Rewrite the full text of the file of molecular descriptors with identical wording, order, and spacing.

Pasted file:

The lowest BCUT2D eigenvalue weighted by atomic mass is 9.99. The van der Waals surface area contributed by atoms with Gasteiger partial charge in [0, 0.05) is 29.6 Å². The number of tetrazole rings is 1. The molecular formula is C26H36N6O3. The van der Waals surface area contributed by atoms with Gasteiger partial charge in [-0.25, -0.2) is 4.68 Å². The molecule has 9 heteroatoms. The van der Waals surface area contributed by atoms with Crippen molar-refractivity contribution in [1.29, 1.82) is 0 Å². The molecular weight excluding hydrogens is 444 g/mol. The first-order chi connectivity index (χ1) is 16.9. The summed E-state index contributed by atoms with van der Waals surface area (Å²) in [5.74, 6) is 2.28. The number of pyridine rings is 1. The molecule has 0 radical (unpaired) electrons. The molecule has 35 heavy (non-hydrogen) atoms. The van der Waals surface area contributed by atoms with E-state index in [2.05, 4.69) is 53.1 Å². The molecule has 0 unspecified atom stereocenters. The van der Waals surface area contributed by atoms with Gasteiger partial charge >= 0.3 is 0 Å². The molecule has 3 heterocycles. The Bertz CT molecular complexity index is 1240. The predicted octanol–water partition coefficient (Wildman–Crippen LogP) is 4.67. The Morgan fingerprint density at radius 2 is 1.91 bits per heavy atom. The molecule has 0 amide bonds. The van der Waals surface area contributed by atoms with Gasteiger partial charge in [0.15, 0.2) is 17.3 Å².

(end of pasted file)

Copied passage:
The lowest BCUT2D eigenvalue weighted by atomic mass is 9.99. The van der Waals surface area contributed by atoms with Gasteiger partial charge in [0, 0.05) is 29.6 Å². The number of tetrazole rings is 1. The molecular formula is C26H36N6O3. The van der Waals surface area contributed by atoms with Gasteiger partial charge in [-0.25, -0.2) is 4.68 Å². The molecule has 9 heteroatoms. The van der Waals surface area contributed by atoms with Crippen molar-refractivity contribution in [1.29, 1.82) is 0 Å². The molecular weight excluding hydrogens is 444 g/mol. The first-order chi connectivity index (χ1) is 16.9. The summed E-state index contributed by atoms with van der Waals surface area (Å²) in [5.74, 6) is 2.28. The number of pyridine rings is 1. The molecule has 0 radical (unpaired) electrons. The molecule has 35 heavy (non-hydrogen) atoms. The van der Waals surface area contributed by atoms with E-state index in [2.05, 4.69) is 53.1 Å². The molecule has 0 unspecified atom stereocenters. The van der Waals surface area contributed by atoms with Gasteiger partial charge >= 0.3 is 0 Å². The molecule has 3 heterocycles. The Bertz CT molecular complexity index is 1240. The predicted octanol–water partition coefficient (Wildman–Crippen LogP) is 4.67. The Morgan fingerprint density at radius 2 is 1.91 bits per heavy atom. The molecule has 0 amide bonds. The van der Waals surface area contributed by atoms with Gasteiger partial charge in [0.15, 0.2) is 17.3 Å².